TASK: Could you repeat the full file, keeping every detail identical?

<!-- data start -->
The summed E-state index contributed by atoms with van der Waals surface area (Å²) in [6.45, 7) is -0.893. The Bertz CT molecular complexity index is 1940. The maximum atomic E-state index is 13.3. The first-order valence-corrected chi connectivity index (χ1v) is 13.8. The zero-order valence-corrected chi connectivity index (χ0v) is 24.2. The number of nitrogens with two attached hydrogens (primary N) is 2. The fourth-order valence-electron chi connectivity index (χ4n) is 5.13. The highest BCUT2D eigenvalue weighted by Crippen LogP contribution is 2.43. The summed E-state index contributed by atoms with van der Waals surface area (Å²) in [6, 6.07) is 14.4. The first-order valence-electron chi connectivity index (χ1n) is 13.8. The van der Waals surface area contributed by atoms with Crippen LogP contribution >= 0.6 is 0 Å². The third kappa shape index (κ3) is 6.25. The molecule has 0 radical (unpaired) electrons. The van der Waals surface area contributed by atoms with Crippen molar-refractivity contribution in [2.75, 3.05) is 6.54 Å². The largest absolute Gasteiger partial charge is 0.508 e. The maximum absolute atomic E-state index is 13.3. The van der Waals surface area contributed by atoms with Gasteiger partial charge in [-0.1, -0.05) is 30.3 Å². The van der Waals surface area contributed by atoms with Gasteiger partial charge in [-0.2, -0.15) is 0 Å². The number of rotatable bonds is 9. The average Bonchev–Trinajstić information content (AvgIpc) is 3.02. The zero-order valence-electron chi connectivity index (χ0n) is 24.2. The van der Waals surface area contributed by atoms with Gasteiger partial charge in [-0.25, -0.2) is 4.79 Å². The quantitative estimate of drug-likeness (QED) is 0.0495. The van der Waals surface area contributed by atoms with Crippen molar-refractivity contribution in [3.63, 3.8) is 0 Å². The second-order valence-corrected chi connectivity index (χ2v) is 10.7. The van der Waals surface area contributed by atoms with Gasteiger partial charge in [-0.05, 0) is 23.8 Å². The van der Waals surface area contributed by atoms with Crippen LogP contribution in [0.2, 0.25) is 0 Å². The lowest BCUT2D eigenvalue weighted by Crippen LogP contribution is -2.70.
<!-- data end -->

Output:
The summed E-state index contributed by atoms with van der Waals surface area (Å²) in [6.45, 7) is -0.893. The Bertz CT molecular complexity index is 1940. The maximum atomic E-state index is 13.3. The first-order valence-corrected chi connectivity index (χ1v) is 13.8. The zero-order valence-corrected chi connectivity index (χ0v) is 24.2. The number of nitrogens with two attached hydrogens (primary N) is 2. The fourth-order valence-electron chi connectivity index (χ4n) is 5.13. The highest BCUT2D eigenvalue weighted by Crippen LogP contribution is 2.43. The summed E-state index contributed by atoms with van der Waals surface area (Å²) in [6, 6.07) is 14.4. The first-order valence-electron chi connectivity index (χ1n) is 13.8. The van der Waals surface area contributed by atoms with Crippen LogP contribution >= 0.6 is 0 Å². The third kappa shape index (κ3) is 6.25. The molecule has 0 radical (unpaired) electrons. The van der Waals surface area contributed by atoms with Crippen molar-refractivity contribution in [2.75, 3.05) is 6.54 Å². The largest absolute Gasteiger partial charge is 0.508 e. The maximum absolute atomic E-state index is 13.3. The van der Waals surface area contributed by atoms with Gasteiger partial charge in [-0.1, -0.05) is 30.3 Å². The van der Waals surface area contributed by atoms with Gasteiger partial charge in [-0.2, -0.15) is 0 Å². The number of rotatable bonds is 9. The average Bonchev–Trinajstić information content (AvgIpc) is 3.02. The zero-order valence-electron chi connectivity index (χ0n) is 24.2. The van der Waals surface area contributed by atoms with Gasteiger partial charge in [-0.25, -0.2) is 4.79 Å². The quantitative estimate of drug-likeness (QED) is 0.0495. The van der Waals surface area contributed by atoms with Crippen molar-refractivity contribution in [3.63, 3.8) is 0 Å². The second-order valence-corrected chi connectivity index (χ2v) is 10.7. The van der Waals surface area contributed by atoms with Gasteiger partial charge in [-0.05, 0) is 23.8 Å². The van der Waals surface area contributed by atoms with Crippen LogP contribution in [0.2, 0.25) is 0 Å². The lowest BCUT2D eigenvalue weighted by Crippen LogP contribution is -2.70.